This seems to be a more sensible theory regarding leaf color change in autumn:
By taking careful stock and laboratory analyses of the autumn foliage of sweetgum and red maple trees along transects from floodplains to ridge-tops in a nature preserve in Charlotte, N.C., former University of North Carolina at Charlotte graduate student Emily M. Habinck found that in places where the soil was relatively low in nitrogen and other essential elements, trees produced more red pigments known as anthocyanins.
Habinck’s discovery supports a 2003 hypothesis put forward to explain why trees bother to make red pigments, by plant physiologist William Hoch of Montana State University, Bozeman. Hoch found that if he genetically blocked anthocyanin production in red-leafed plants, their leaves were unusually vulnerable to fall sunlight, and so sent less nutrients to the plant roots for winter storage.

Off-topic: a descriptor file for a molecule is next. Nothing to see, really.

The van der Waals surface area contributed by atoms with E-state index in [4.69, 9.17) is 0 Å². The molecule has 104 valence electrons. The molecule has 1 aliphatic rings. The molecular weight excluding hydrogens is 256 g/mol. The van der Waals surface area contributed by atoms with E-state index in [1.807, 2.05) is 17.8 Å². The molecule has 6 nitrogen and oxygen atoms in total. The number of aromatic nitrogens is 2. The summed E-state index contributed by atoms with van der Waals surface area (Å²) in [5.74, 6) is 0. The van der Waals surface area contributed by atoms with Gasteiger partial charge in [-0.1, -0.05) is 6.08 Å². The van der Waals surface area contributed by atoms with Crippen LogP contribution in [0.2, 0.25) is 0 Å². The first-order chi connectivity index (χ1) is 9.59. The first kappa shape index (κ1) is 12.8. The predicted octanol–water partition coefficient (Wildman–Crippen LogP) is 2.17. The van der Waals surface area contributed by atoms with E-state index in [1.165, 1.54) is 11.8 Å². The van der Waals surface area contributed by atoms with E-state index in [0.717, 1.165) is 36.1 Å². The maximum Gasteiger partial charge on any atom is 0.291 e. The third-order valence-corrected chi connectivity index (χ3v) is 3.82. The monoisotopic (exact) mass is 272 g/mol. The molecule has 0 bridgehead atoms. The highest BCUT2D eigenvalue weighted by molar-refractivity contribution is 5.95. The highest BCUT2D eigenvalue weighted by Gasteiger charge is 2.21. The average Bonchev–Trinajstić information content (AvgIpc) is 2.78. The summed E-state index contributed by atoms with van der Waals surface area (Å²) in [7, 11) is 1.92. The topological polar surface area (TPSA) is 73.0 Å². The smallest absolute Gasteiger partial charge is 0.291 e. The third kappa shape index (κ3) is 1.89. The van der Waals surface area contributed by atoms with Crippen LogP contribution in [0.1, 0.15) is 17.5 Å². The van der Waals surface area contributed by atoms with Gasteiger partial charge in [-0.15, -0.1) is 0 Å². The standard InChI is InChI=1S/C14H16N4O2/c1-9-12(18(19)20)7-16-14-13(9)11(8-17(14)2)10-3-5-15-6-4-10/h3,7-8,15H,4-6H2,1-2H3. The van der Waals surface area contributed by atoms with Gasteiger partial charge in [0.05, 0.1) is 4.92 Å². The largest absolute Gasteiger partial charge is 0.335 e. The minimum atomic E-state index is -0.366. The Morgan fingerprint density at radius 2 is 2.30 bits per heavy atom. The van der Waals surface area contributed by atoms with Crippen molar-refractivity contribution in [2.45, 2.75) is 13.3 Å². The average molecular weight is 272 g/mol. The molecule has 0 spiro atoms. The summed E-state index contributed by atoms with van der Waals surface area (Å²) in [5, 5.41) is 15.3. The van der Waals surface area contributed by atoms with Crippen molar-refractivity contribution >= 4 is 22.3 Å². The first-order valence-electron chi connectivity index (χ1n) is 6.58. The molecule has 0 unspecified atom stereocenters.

For trees living in nutrient-poor soils, then, it makes sense to produce more anthocyanins, which protect the leaves longer, so as much nutrient as possible can be recovered from leaves before winter sets in. It is, after all, the process of recovering of nutrients from leaves which turns leaves from green to yellow, orange and sometimes anthocyanin-red.
The trees Habinck studied appear to be acting in accordance with Hoch’s hypothesis. “It makes sense that anthocyanin production would have a function, because it requires energy expenditure,” said Habinck. Put in economic terms, anthocyanins are an investment made by stressed trees in situations where they stand to gain from the extra recovery of nutrients from leaves. It’s not about the showy color, but about survival.